Last Friday, June 10, Float hosted its first-ever one-day symposium on mobile learning at Bradley University in Peoria, Illinois. Presenters from a variety of backgrounds spoke to nearly 100 participants on mobile learning pedagogy, technology and mobile brand advocacy.
Before continuing, I wanted to introduce myself. My name is Adam Bockler, the social media marketing specialist for Float Mobile Learning. The symposium was my first day on the job with Float, and I wanted to share what I found to be nuggets of useful information. I’m looking forward to connecting with more Float Mobile Learning readers in the coming weeks.
Josh Campbell, the owner of Magic+Might, talked about multiscreen design strategies. When he opened the floor for questions, someone asked what happens when you’re designing for the client who wants everything. Campbell urged designers to get their clients to know they should strive for a benchmark. Reach that benchmark first, let them learn from that benchmark and then try other solutions.
Campbell also noted different design objectives for Apple and Android, saying that Apple’s user interface features were faster, but Android allows you easier Market approval.
From there, I hopped over to see the end of Jim Ferolo’s presentation. The head of Bradley University’s Department of Interactive Media, Ferolo examined mobile interactions that are tied to physical location and advertising modalities. He and a team of students also presented data from a research project one of his classes conducted to see how college students use mobile devices.
The dual tracks of business and strategy, along with design and development, converged for an all-group session conducted by Kevin Hoyt, an Adobe evangelist who showed how easy it is for CS 5.5 to create mobile applications using Dreamweaver and Flash Builder. Hoyt recognized many developers might groan at this thought. Upon creating a new project, Dreamweaver spit out a bunch of unnecessary code. “Dreamweaver is throwing up again,” a joke he made that was tweeted by Lyndon Perry. But he showed the mobile features that have been integrated into Adobe’s new releases.
Throughout his demonstration, Hoyt noted that Adobe is noticing three trends. One, he said, was the proliferation of devices. There is no codified screen resolution for smartphones and that gets even more complicated with tablets. Another trend was developing with web standards. Dreamweaver now lets you take a live view of an app with jQuery and CSS added. The last trend Hoyt said Adobe was noticing is user expectations with regard to an app, “and they expect a good one.” Users will review the experience, and they’ll trash it if the app is bad.
After lunch, the entire group was brought together again to hear from technology strategist and futurist Dr. Gary Woodill, Ed.D., who talked about the past, present and future of mobile learning. “If considering mLearning,” Woodill said, “ask why.” Woodwill said the future is not evenly distributed. For some, it’s here or has already happened. For him, it’s about finding what’s happening now that’s hidden. “It’s a lot of fun,” he said.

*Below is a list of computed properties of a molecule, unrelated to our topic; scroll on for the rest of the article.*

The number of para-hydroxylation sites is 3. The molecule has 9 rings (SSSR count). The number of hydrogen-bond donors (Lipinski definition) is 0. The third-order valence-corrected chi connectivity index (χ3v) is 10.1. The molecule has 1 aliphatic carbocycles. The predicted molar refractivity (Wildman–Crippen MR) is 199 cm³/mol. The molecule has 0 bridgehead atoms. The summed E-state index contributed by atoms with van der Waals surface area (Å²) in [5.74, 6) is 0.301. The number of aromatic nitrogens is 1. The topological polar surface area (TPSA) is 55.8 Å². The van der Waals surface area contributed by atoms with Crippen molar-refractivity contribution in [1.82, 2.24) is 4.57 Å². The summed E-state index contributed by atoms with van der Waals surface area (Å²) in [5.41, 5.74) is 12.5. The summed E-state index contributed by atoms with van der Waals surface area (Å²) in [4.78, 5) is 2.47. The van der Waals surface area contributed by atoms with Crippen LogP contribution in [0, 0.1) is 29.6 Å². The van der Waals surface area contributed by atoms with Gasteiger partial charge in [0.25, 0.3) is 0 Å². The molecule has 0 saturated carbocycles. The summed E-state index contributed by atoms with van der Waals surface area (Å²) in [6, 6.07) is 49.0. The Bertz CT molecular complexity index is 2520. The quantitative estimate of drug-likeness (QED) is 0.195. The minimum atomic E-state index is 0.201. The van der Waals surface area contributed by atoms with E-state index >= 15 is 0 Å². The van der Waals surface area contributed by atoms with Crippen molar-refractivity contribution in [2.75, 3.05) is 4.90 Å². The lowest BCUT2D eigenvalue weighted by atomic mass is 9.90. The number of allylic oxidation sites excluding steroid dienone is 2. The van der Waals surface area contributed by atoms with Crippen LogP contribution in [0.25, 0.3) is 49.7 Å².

Woodill calls himself a “recovering academic” after 40 years in education and nearly 20 in eLearning, teaching students of multiple ages and figuring out different learning theories in how best to reach them. “Different experiences influence how they learn,” he said.
Not purely a philosophical presentation, Woodill offered his views on design. “An engaging experience is important and key to a design’s success,” he said, according to Heather Ford.
The group broke off once again, with the design and development group hearing from Float’s own Dan Pfeiffer while the business and strategy group heard from Jeff Tillett. Tillett’s presentation was about “how the cross the chasm,” as he put it, referring to how business can leverage mLearning. He thinks that many think mobile learning is misunderstood and daunting, but he said something as simple as listening to a podcast can be mobile learning. In order for successful learning, Tillett said, the students need to be motivated and engaged.
Steven Hoober was up next on the design/development track. “Every design idea has flaws,” he said, a snippet caught by Dan Pfeiffer. “Challenge yourself to a better design.” Float’s managing director Chad Udell presented the last session I was in. Udell talked about understanding mobile learning in context, suggesting that fictitious devices such as the Tricorder from Star Trek and KITT the supercar are examples of contextual aware devices because they knew what the user was looking for when using that device.
To end the day, we gave away several licenses of PhoneGap and Adobe CS 5.5. “In the age of cloud distribution,” Steven Hoober joked, “@visualrinse has no actual boxes of stuff to give away at the drawing at #float2011.” Many thanks to our sponsors for providing these giveaways, as well as our enthusiastic participants. We are so happy to have provided you with a great day of learning.
Over the coming days, Float will be posting the slides and presentations of the speakers. Were you there at the event? What did you think? Leave us your thoughts here in the comments.
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